Illinois social science standards were adopted in 2016 and implemented in the 2017–18 school year. Grade level themes, recognizing emphasis on English and math in the classroom, mean that teachers often address time constraints by teaching thematic units.
Social Science K–12 Inquiry Skills
Developing Questions and Planning Inquiries
- Constructing Essential Questions
- Constructing Supporting Questions
- Determining Helpful Sources
Evaluating Sources and Using Evidence
- Gathering and Evaluating Sources
- Developing Claims and Using Evidence
Communicating Conclusions and Taking Informed Action
- Communicating Conclusions
- Critiquing Conclusions
- Taking Informed Action
Social Science K–12 Disciplinary Concepts
Economic and Financial Literacy
Recognizing that elementary teachers often introduce social studies content through thematic lessons, the Illinois Social Science Standards Task Force developed elementary social science standards on themes and aligned them with disciplinary concepts.
Themes by Grade Level
- Kindergarten: My Social World
- First Grade: Living, Learning, and Working Together
- Second Grade: Families, Neighborhoods, and Communities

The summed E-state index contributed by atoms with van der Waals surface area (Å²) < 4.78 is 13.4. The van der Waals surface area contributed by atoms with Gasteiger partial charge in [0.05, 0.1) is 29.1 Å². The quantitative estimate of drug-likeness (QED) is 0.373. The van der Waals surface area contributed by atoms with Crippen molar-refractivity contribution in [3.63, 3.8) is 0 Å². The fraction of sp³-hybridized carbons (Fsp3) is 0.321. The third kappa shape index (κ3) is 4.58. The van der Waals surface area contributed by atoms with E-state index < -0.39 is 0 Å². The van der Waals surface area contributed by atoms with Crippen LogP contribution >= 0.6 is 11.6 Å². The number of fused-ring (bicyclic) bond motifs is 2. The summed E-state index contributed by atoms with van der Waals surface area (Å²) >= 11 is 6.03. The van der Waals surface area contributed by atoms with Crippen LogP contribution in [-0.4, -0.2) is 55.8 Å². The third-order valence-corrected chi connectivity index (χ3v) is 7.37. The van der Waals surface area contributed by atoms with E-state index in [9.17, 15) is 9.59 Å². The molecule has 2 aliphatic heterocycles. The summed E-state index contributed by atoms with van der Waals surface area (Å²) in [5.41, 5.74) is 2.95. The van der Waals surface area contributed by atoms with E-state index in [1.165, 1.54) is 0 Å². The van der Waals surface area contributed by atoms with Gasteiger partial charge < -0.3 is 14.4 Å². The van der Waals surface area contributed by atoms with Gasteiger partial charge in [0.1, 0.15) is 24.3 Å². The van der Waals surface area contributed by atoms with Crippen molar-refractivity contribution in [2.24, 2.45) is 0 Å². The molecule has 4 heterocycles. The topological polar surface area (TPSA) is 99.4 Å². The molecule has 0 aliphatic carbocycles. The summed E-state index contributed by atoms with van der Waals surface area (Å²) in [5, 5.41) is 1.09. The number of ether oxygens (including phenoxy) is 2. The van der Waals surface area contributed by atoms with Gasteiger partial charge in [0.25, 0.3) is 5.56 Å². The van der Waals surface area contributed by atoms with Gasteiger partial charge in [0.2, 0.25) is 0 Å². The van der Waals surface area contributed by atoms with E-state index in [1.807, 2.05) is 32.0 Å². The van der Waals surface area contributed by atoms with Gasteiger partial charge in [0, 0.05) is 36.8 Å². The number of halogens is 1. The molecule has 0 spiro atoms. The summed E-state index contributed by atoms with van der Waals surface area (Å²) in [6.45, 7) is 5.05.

- Third Grade: Communities Near and Far
- Fourth Grade: Our State, Our Nation
- Fifth Grade: Our Nation, Our World
- Illinois Social Science in Action Professional Learning (recorded presentations and facilitation materials)
- Y4Y Introduction to Civic Learning and Engagement Training to Go
- Afterschool Webinar: How Afterschool Programs are Supporting a New Generation of Civic Minded Youth
- Afterschool Alliance Issue Brief: Promoting Civic Engagement Through Afterschool Programs
Social Studies Resources
- Illinois Bicentennial
- Docs Teach – Online tool for teaching with historic documents from the U.S. National Archives (free registration required)
- U.S. National Archives
- Digital Public Library of America
- Smithsonian Learning Lab
- National Council for the Social Studies
Afterschool Alliance and Asia Society Center for Global Education. (2018, Nov.) Promoting civic engagement through afterschool programs. Issue Brief No. 73. Retrieved from http://afterschoolalliance.org/documents/issue_briefs/issue_civic_engagement_73.pdf